Then SO1, looking down into the bag, said to me, "Can you describe it?"

Suddenly, I was a baffled freshman in one of my own composition classes. Suddenly, I wasn't sure that I wasn't a pathological scarf-snatcher, a secret agent about to steal the scarf-concealed microfilm. "Uh ... it's gray," I stammered suspiciously. "Gray plaid ... I think."

Obviously, I couldn't be trusted. And so, when SO1 pulled out Ray's scarf, which was actually mostly brown, and I chirped "That's it!" and he simply handed it to me, I was a little disappointed in the whole official process. (Like being handed a bag of gold that you've just described as silver.)

Still, I had the scarf back! I was giddy with mission-accomplished satisfaction, and I turned to go when....

(Not so fast there, ma'am) SO1 reached into his desk and pulled out ... THE RELEASE FORM. Not only did they need yet a third description of alleged lost item (I recklessly wrote "Gray plaid scarf") but also the day, time and place it was lost (gee, if I'd known that ...), my address and driver's license number, and my official signature.

Finally, after I thanked SO1 for his time and trouble (he dropped the Jack Webb routine for a moment and smiled), with the white bag in my clutches, I made my escape past the concierge and the bell captain, through the chandeliered lobby, back to Ray and Charleston, where the next time we lose something, we'll only have to rummage.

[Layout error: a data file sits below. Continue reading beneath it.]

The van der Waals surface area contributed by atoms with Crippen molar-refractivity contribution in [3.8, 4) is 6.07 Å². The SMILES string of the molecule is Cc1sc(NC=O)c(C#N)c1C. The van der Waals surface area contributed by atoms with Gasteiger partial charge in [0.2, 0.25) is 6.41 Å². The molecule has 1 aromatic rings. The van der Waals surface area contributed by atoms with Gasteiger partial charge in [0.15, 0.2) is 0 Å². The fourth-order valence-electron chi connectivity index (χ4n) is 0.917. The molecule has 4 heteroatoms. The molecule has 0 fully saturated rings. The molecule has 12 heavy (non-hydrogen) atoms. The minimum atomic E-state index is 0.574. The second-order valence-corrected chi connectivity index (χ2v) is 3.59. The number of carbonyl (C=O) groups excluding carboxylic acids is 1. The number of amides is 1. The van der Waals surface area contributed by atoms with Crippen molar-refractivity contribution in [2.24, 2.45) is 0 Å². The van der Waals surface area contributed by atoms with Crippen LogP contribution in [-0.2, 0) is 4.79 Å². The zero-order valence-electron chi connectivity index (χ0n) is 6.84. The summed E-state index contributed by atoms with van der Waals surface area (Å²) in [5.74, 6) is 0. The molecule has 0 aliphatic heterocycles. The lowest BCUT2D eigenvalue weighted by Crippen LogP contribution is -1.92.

published in the Hometown Herald Winter 2004

Wednesday, April 8, 2009

Dialing Childhood

When I was twelve, the year some kids started "making out" and sneaking cigarettes, I walked to the drugstore alone and made a secret purchase, nervously doling to the cashier the money I'd saved up, then racing home with my heart pounding, clutching the brown paper bag as I bounded up the stairs to my bedroom, making sure the door was locked before I crinkled open the now-sweaty bag and pulled out ... my new toy telephone.

I don't know what I was thinking, except that I'd never had one before, and ... my family must never find out. My new phone was plastic, of course, thin and cheap, a lemony, too-yellow yellow no real phone would ever come in. The receiver, attached by a fake curly cord like a pig's tail, was hollow, both ends dotted with phony "holes," and under the clear dial that jingled flimsily as it spun (an anemic tricycle bell), the numbers were only stickers. No way to plug it in, smooth and solid in the back, my phone was an imposter, connected to nothing but itself.

But in its capabilities, my toy phone far surpassed the real phone downstairs. After school each day, the facts of the teacher's voice and multiplication far behind me, I'd sit on the central of my bed, dialing and dialing the endless numbers of my imagination, "talking" to far-away people in any country I chose, "listening" and nodding as they spoke back to me. As swiftly as spinning the globe, my finger spun the dial, and though I might have used the few words of French I'd learned in school, no language barriers existed. Before it became Sri Lanka, I must have called Ceylon (a fifty-digit number?), reaching in an instant over the ocean, transported out of my ordinary neighborhood to a lush, exotic place as fascinating as its name.